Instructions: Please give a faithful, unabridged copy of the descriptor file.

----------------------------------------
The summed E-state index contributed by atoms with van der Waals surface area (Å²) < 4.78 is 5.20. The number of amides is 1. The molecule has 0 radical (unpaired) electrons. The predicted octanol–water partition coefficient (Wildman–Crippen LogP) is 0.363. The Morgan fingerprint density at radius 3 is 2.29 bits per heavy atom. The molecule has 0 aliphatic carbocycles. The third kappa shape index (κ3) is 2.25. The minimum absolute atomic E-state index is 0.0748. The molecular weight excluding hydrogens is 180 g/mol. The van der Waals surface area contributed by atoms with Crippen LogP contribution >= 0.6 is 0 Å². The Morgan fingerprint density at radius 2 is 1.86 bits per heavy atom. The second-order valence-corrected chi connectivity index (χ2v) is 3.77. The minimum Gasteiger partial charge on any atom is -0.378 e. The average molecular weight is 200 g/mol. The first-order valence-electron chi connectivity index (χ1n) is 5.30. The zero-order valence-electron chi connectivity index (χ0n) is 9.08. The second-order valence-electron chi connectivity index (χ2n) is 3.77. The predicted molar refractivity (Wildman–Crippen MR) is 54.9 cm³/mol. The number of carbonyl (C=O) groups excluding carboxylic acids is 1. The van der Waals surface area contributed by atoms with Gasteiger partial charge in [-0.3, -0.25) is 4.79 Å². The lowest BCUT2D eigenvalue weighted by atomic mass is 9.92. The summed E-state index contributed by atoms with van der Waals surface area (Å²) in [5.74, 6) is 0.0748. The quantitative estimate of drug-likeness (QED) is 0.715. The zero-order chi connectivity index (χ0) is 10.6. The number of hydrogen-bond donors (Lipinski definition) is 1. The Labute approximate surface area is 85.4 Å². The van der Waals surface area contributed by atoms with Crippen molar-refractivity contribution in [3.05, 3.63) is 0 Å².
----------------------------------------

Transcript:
The summed E-state index contributed by atoms with van der Waals surface area (Å²) < 4.78 is 5.20. The number of amides is 1. The molecule has 0 radical (unpaired) electrons. The predicted octanol–water partition coefficient (Wildman–Crippen LogP) is 0.363. The Morgan fingerprint density at radius 3 is 2.29 bits per heavy atom. The molecule has 0 aliphatic carbocycles. The third kappa shape index (κ3) is 2.25. The minimum absolute atomic E-state index is 0.0748. The molecular weight excluding hydrogens is 180 g/mol. The van der Waals surface area contributed by atoms with Crippen LogP contribution >= 0.6 is 0 Å². The Morgan fingerprint density at radius 2 is 1.86 bits per heavy atom. The second-order valence-corrected chi connectivity index (χ2v) is 3.77. The minimum Gasteiger partial charge on any atom is -0.378 e. The average molecular weight is 200 g/mol. The first-order valence-electron chi connectivity index (χ1n) is 5.30. The zero-order valence-electron chi connectivity index (χ0n) is 9.08. The second-order valence-electron chi connectivity index (χ2n) is 3.77. The predicted molar refractivity (Wildman–Crippen MR) is 54.9 cm³/mol. The number of carbonyl (C=O) groups excluding carboxylic acids is 1. The van der Waals surface area contributed by atoms with Gasteiger partial charge in [-0.3, -0.25) is 4.79 Å². The lowest BCUT2D eigenvalue weighted by atomic mass is 9.92. The summed E-state index contributed by atoms with van der Waals surface area (Å²) in [5.74, 6) is 0.0748. The quantitative estimate of drug-likeness (QED) is 0.715. The zero-order chi connectivity index (χ0) is 10.6. The number of hydrogen-bond donors (Lipinski definition) is 1. The Labute approximate surface area is 85.4 Å². The van der Waals surface area contributed by atoms with Crippen molar-refractivity contribution in [3.05, 3.63) is 0 Å².